I agree with the sentiment that home is where the heart is. Mine lies acattered about this earth as well, living not only with the places of my heart but the people as well.

Our ability to love, to adapt, to thrive in a foreign world, that is what makes us citizens of the world, that miraculous desire to experience and live the differences.

I'm a proud citizen of the world and Kate, it's nice to meet you, another one!

At 5:37 PM, Blogger Kate's Blog said...

Hope, thank you so much for your kind is nice to hear, and always nice to know one is not alone. I'm very glad to have met you! How's your book and all your other projects coming?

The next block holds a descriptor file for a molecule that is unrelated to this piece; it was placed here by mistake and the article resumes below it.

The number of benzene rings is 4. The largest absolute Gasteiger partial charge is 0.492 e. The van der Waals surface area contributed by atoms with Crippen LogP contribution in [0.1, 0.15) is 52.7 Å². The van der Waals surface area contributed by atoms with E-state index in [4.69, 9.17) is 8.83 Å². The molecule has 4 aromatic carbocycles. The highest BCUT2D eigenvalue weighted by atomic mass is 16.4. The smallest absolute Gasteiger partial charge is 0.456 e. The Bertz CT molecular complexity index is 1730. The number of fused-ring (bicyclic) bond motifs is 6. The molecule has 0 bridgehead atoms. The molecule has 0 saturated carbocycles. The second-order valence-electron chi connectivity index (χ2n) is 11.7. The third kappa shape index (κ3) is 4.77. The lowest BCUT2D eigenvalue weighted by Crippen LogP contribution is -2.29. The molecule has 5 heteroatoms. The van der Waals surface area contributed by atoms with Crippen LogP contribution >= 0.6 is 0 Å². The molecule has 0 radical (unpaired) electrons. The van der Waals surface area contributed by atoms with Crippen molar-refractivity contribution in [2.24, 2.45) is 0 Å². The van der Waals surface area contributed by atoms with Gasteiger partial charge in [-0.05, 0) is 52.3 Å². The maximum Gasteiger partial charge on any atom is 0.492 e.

At 5:26 PM, Blogger farandaway said...

hello there kate,
im new to izmir as well..we've moved here from birmingham and while i was looking for izmir blogs/thinking of writing one,i founds yours.
i think my favourite is your latest post..its just resounding with honesty and such good looking forward to reading a lot more!

At 6:17 PM, Blogger Kate's Blog said...

Welcome to Izmir! Thanks for the nice comment on my blog. I hope to write more, but am starting a hectic new job (tomorrow, actually), and am a little fearful that I won't have any time...

I wish you all the best in your life in Izmir and look forward to reading your thoughts.

- Kate